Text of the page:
A Modern History of New London County, Connecticut, Vol. 3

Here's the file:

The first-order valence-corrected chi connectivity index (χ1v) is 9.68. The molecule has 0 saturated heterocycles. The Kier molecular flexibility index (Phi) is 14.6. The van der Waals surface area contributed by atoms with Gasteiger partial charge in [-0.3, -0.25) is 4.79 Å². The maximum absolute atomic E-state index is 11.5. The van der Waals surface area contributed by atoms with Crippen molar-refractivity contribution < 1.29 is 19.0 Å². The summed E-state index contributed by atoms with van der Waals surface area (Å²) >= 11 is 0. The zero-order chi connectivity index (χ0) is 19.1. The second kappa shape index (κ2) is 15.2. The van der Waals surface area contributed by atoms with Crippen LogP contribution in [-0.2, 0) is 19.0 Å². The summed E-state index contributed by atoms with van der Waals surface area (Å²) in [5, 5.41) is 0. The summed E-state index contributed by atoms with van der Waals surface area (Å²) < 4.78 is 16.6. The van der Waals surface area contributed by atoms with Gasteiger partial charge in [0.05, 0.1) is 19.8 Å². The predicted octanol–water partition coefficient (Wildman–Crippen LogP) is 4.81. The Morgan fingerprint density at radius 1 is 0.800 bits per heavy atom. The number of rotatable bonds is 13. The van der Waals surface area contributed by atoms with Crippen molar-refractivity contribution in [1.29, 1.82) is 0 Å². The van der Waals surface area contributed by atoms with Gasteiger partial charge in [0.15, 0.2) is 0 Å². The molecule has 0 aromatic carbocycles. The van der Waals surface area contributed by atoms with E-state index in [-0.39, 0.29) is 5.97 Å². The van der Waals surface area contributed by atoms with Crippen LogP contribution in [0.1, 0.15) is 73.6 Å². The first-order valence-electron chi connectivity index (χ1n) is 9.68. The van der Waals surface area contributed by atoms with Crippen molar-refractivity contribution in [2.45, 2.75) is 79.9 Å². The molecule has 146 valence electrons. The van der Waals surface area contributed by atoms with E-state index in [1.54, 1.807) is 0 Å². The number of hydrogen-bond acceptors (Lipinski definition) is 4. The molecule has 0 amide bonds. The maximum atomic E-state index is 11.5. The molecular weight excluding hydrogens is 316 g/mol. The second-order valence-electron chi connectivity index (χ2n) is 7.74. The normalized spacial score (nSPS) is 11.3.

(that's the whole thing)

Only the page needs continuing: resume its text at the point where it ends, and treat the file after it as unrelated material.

Excerpt from A Modern History of New London County, Connecticut, Vol. 3 Arthur gallup wheeler - Since attain ing man's estate, Arthur G. Wheeler has cultivated the Cherry Hill farm which his father had pre viously bought. Later the son purchased the farm from his father, and there he has passed the years which have since intervened, its owner and active manager. Arthur Gallup Wheeler is a son of Nelson H. Wheeler, 3 forty-niner, and long a New London county farmer, son of Samuel Wheeler, son of Joseph Wheeler, son of Richard (2) Wheeler, son of Richard (1) Wheeler, son of Isaac Wheeler, son of Thomas Wheeler, who came from Lynn, Massachusetts, to Stonington, Connec tient, in 1667, and was made a freeman in 1669, represented Stonington in the General Court in 1673, and in 1674 was one of the nine members forming the organization of the Road Church in Stonington. His wife Mary was one of the first partakers of the communion service in that church. From Thomas and Mary Wheeler, through their only son, Isaac, spring the large and honorable New London Wheeler family. Samuel Wheeler, of the sixth generation, was born September 14, 1784, and died March 24, 1852. He was a lifelong Democrat, selectman, assessor, liberal supporter of the old Road Church, and all his life a farmer. He married, in 1809, Rebecca Prentice, who died December 9, 1842, the mother of eight children, one of whom was a son, Nelson H. Wheeler, father of Arthur Gallup Wheeler, of Cherry Hill Farm. About the Publisher Forgotten Books publishes hundreds of thousands of rare and classic books. Find more at www.forgottenbooks.com This book is a reproduction of an important historical work. Forgotten Books uses state-of-the-art technology to digitally reconstruct the work, preserving the original format whilst repairing imperfections present in the aged copy. In rare cases, an imperfection in the original, such as a blemish or missing page, may be replicated in our edition. We do, however, repair the vast majority of imperfections successfully; any imperfections that remain are intentionally left to preserve the state of such historical works.